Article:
I was hit with £720 fines for driving through the Tyne Tunnel… but I live 300 miles away and have never been there

A DRIVER who was slapped with fines worth £720 for a location she's never visited said she felt sick as the costs piled up.

Susan Woodhead, who lives in Andover, Hampshire, was sent a series of penalty notices from the Tyne Tunnel.

The transport link is 300 miles from her home, and Susan has never driven there before.

Despite that, TT2 Limited bombarded her with around 12 'unpaid toll charge' fines, each worth £60 – and warned she'd be taken to court if she didn't pay up.

Susan, 69, told Chronicle Live she'd alerted police after the first notice was issued in early December as she feared she was being scammed.

"I was very concerned," she said.

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"I wondered whether it was a scam and someone was trying to get money out of me."

Cops confirmed the fine was real, but told Susan not to worry. However, the following day, she received another in the post.

She returned to the police station, where officers told her that the registration plate may have been cloned.

"Often, these cars with cloned numbers are used by gangs of criminals," she said.

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"Then I got three letters from the company all on the same day and all in different envelopes.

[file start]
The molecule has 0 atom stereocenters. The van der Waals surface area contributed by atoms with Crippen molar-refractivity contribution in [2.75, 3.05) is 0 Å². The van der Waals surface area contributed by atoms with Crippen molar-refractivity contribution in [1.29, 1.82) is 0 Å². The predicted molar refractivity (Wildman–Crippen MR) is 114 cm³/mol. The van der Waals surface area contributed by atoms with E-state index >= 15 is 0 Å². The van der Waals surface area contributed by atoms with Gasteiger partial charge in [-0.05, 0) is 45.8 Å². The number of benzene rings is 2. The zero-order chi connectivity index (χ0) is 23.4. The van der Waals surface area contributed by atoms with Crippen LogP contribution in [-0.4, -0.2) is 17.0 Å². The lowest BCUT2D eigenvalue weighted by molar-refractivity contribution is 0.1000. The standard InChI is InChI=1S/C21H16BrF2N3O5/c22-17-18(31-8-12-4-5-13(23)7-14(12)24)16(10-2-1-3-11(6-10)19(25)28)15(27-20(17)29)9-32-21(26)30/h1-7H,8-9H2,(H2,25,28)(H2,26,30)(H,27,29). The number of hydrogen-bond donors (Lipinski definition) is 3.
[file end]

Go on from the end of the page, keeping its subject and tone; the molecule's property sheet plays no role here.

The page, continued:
"They said that they'd put on the system that it wasn't my car and I wouldn't be fined, and should hear nothing further."

Despite that, she continued to receive fines throughout January.

After calling Tyne Tunnel directly, she was told cameras had misread the number plate of a different car as a result of a badly-placed screw.

The placement made the letter C appear as a G on cameras.


As a result, it appeared to be Susan's vehicle.

TT2 has said "additional checks" are being put in place to make sure similar errors can't happen again.

"I'm not impressed with these people. It appears they can simply send things out and you have to react to them," Susan said.

"If you don't, you could end up with a court summons or bailiffs."

And she blasted TT2 for not being "accountable" to those it contacts with penalty notices.


Susan isn't the only motorist wrongly targeted by the company.

One Lancashire pensioner who had never been through the tunnel was fined, while a Kent woman who hasn't ever travelled to the north-east also received a ticket.

Philip Smith, chief executive at TT2, blamed the mix-up on an inaccurate automatic number plate recognition (ANPR) reading.

"It was quashed on appeal and we are very sorry that Mrs Woodhead was inconvenienced and upset and we have apologised to her, personally," he said.

“We have put some additional checks in place to ensure this issue – where a C on Mrs Woodhead’s registration plate was read as a G, due to a bolt placement – does not happen again.

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“We would like to reassure tunnel users that, due to the high accuracy of our ANPR system, incorrect number plate readings are very rare and will always be rectified as soon as a customer appeals their UTCN. This means that no-one will ever have to pay for our error."

ANPR readings are correct "99.8 per cent of the time" while agents manually check around 5,000 readings a day, he said.

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